“Liquidity stresses on other crypto exchanges in such a context should be expected. But it does not invalidate the investment case for blockchain technology or indeed Bitcoin. What it does do, however, is make it much more likely that there is a wave of regulation in the crypto space, which will not please libertarian purists.”

Since the collapse of FTX, other crypto exchanges have rushed to publish their reserves to ensure confidence and prevent another wave of massive withdrawal. But when decentralised technology and shareholder capital are packaged together, the optimism for blockchain begins to lose substantial support.

Facebook’s Meta took a marketing gamble in October 2021 by renaming the company to underscore its optimism for Web 3.0. But after losing almost two thirds of its value and mass lay-offs, calls from investors and company executives have grown louder to refocus its strategy away from the metaverse.

This comes as the success of transitioning traditional industries towards blockchain technologies remains uneven. While both the EU and the UK have launched pilot projects to support distributed ledgers, in November, the Australian Stock Exchange (ASX) abandoned its move to upgrade its clearing house system from legacy to blockchain technology. The decision wrote off more than $170 million spent since 2017 and calls into question whether new technology can entirely replace existing infrastructure, given the complexity of back-office functions.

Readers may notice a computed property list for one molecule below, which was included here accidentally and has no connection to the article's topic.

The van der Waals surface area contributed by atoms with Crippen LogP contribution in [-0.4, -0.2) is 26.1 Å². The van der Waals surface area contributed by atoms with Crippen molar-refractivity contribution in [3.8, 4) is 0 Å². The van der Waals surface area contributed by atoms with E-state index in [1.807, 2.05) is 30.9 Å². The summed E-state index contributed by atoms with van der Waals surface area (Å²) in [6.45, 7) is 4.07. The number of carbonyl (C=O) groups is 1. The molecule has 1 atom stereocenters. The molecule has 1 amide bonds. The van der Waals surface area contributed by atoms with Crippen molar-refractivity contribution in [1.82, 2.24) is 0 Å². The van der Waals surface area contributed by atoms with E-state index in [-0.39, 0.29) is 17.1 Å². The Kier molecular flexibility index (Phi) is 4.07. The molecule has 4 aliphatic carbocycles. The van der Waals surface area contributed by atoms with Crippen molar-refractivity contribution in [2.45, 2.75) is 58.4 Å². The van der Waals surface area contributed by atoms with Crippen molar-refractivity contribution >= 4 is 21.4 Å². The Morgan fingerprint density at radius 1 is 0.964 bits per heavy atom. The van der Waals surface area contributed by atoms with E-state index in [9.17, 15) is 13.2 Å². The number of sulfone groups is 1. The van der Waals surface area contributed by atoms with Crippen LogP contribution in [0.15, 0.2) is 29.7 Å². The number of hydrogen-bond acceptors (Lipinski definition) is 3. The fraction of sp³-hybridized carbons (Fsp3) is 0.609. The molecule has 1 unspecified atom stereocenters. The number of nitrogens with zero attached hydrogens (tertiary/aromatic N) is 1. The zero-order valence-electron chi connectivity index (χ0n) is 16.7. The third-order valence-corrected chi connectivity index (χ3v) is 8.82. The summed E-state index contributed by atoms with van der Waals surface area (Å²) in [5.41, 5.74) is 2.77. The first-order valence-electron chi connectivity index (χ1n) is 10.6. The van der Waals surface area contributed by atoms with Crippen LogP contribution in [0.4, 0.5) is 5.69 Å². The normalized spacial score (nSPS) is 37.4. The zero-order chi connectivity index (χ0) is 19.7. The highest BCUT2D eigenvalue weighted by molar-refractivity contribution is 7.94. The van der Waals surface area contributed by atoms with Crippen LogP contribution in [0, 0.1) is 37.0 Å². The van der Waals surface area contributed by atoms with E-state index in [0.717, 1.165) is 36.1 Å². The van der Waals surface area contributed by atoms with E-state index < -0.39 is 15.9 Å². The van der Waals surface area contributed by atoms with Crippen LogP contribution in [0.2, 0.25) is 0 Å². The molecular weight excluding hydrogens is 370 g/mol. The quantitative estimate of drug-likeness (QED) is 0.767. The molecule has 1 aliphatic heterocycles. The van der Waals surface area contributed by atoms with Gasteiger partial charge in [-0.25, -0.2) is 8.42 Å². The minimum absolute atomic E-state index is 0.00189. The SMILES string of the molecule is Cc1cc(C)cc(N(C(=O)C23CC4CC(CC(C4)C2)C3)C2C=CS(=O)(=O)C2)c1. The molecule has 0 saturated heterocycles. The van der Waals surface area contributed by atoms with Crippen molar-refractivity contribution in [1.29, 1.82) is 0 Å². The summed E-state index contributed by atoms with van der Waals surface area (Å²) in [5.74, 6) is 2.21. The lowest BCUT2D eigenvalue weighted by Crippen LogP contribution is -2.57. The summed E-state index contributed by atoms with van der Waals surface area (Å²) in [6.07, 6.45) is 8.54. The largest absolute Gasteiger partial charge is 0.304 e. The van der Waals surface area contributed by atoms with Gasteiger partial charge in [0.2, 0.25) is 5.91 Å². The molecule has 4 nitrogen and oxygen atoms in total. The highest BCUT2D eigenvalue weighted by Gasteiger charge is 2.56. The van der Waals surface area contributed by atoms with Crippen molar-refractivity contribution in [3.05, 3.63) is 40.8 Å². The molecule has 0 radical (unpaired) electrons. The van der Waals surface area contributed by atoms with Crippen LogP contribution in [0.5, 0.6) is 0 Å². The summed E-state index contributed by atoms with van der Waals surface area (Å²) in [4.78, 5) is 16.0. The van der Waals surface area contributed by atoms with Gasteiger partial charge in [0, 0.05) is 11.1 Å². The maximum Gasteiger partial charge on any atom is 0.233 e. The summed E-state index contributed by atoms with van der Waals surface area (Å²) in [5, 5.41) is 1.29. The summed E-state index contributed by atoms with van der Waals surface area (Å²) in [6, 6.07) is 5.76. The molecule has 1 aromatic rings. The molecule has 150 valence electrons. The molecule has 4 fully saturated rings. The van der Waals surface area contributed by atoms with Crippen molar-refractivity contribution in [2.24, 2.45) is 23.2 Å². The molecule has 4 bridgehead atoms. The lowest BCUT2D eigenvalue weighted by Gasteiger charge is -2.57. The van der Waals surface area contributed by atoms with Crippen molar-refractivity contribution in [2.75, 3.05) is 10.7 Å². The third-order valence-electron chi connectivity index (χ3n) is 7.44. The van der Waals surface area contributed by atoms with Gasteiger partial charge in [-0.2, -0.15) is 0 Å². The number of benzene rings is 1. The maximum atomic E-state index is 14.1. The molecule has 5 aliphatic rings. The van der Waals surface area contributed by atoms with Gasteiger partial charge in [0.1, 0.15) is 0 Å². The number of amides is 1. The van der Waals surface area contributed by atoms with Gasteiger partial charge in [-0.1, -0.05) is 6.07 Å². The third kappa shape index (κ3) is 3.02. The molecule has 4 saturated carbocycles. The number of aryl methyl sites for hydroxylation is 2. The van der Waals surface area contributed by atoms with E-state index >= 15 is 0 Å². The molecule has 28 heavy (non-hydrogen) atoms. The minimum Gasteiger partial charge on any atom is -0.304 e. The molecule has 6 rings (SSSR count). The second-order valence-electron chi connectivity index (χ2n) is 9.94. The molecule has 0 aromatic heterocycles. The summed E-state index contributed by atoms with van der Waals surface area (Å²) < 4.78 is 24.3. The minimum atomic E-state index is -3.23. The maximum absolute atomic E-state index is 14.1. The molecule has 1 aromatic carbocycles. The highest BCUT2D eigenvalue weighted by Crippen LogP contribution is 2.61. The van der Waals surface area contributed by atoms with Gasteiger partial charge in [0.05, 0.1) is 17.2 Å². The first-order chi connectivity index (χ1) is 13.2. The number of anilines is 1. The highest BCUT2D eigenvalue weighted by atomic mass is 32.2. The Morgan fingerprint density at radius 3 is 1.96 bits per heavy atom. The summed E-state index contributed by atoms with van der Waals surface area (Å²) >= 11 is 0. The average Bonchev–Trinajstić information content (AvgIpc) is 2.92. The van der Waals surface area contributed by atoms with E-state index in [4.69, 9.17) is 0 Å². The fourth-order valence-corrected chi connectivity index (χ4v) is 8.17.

Defining Hong Kong’s message

In the months ahead, Hong Kong’s crypto ambitions will take shape. Policymakers have already pointed to a wider adoption of blockchain technology to issue tokenised green bonds and an e-Hong Kong dollar. Indeed, more regulatory announcements should be expected, said Mark Basa, managing director at XWECAN Crypto, but he maintains that a branding message overhaul is needed.

“Ask the Bitcoin community of Australia what they want, or the Ethereum community in Spain, and you’ll get vastly different and unique approaches to designing, planning, and executing a roadmap for how their respective governments should build a crypto or digital asset hub,” he opined.

Work must be done to reflect the voices of the local community, in order to achieve regulatory success, he said.

For Ta, the direction of travel in Hong Kong is clear. She sees the demand factor as driving policy, given requests for institutional and retail participation in crypto. “There must be some friction in buying these assets to filter out any mis-selling,” she explained.

Tech entrepreneurs, investors, and legal experts agree that adequate capital backed by sufficient real-world fiat money is a key necessity for Hong Kong to cement itself as Asia’s digital hub, and that this involves embodying traditional finance sector characteristics into a new and digital sphere. For Hong Kong, this implicit message suggests that the best way to manage new digital money, is with old school rules.  

¬ Haymarket Media Limited. All rights reserved.